1. I’m a fairly confident traveler in all kinds of settings (living next to a crack house for over a decade teaches you not to stress the small stuff). But I hate hearing about people who don’t travel because they’re afraid.

    You’ve given some great tips, especially for solo travelers, that should boost the confidence of anyone looking to go somewhere new with their dog.

  2. Your advice for hotels also works for those who don’t travel with pets. I was a little nervous at the hotel where I stayed at GPE recently because my room was on the back of the property with an outside entrance. Had I known this, I would never have stayed there.

  3. These are great easy to follow tips for pet parents traveling with their fur kids. My cat passed away however I did follow some of these very same tips. Doing research, inspecting the room and keeping them close when checking in works well. I think also showing a “mini tour” of the room helps get them adjusted too. Cute pic too!

  4. Fantastic tips. I have not yet had to stay at a hotel with my any of my Huskies yet, however, we are planning a future trip to the Mid-West for a possible relocation, and this may just come in handy! Thank you. I just Pinned it over on my “Bark About” board.

  5. As a dog mom who has traveled with dogs for 25 years or so, I used to also be a heavy dog travel writer. Lots of great tips here and I dont travel without a dog (only when I fly am I solo).

  6. We love traveling with the three dogs – the only caveat is the doxies are super sound sensitive so they bark at every noise and we end up renting houses or cabins that are stand alone structures and play loud white noise makers to drown out sounds. Traveling with our dog Sherm is easiest but I hate leaving the others behind! Great tips!

  7. We travel with our pups pretty regularly and your tips are great! We always bring water – oddly enough, hotel water tastes different, and is different from region to region…. sometimes our dogs are weirded out by this. So, we pack it with us to keep things all happy and thirst free!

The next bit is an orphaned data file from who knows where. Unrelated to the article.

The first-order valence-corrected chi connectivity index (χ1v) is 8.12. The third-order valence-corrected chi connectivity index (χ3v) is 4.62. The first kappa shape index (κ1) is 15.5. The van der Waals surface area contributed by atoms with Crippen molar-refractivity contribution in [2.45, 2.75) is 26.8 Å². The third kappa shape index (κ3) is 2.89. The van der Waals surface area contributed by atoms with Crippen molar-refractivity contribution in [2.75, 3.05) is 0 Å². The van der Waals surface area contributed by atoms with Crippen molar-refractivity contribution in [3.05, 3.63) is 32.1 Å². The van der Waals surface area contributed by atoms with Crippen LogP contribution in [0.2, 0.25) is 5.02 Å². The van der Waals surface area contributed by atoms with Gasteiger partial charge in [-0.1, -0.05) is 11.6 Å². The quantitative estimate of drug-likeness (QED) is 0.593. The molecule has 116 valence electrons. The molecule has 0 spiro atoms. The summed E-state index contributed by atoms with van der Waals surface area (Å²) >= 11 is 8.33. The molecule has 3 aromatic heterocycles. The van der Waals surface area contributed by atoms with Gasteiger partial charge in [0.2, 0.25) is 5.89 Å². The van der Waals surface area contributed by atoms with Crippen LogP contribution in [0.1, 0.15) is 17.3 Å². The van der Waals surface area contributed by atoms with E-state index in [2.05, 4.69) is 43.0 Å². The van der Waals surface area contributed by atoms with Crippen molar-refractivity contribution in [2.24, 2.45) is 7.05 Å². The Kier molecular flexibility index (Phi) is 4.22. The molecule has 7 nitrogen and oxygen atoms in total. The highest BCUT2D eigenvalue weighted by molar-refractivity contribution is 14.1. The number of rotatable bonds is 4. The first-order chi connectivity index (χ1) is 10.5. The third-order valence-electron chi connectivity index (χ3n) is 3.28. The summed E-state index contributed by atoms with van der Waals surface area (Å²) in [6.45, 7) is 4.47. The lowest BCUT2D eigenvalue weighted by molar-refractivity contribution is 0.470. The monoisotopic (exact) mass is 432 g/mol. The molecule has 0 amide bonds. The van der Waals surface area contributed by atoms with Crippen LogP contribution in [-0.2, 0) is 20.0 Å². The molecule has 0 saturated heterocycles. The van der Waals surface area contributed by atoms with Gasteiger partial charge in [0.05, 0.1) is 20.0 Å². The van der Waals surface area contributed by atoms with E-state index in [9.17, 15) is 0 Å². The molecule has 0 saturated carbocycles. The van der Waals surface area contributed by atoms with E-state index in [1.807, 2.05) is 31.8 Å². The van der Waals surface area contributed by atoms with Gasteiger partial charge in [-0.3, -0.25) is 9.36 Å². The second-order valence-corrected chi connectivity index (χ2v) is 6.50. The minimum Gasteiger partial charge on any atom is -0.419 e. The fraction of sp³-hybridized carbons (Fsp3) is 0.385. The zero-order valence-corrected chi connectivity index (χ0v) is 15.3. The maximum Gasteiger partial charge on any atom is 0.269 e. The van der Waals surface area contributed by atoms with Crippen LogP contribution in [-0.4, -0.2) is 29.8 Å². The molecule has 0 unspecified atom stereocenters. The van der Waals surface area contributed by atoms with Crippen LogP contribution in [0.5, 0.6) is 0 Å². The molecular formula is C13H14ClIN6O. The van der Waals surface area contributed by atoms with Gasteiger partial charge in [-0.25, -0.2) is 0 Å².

8. Point #4 is interesting. Many hotels have all their dog friendly rooms on the ground floor. We like the convenience of it too, but you’re right about that being more susceptible to no-goodnicks! I’ve never heard of a portable safe, that is very interesting, and so are all the portable devices you mention. It looks like your links all point to an Amazon page w/ carriers & pens though. I’ll have to search on those later. Thanks for sharing this excellent advice, I’m pinning it to my Pet Travel board!
    Love & Biscuits,
    Dogs Luv Us and We Luv Them

  9. Good tips but my mom is not concerned about so many of the things you mentioned. Maybe if we were in a bad area, like in Albuquerque. But taking caution is always a good thing! Love Dolly

  10. Such an amazing post. I always tell folks, when you pack your bags, pack your common sense. I travel a lot for work and I agree wholeheartedly to all of your points. I also recommend checking the bed bug registry when planning travel in advance and checking for bed bugs before bringing anything in the room that has fabric. I pack all of my clothing in plastic bags (ziplock) by day so that they are protected. I also pack a sleeping bag in the event that I don’t feel comfortable using the bedding at the hotel.

    I use a door stopper with an alarm, much like what you posted.

    You can never be too safe or aware of your surroundings, particularly when traveling alone.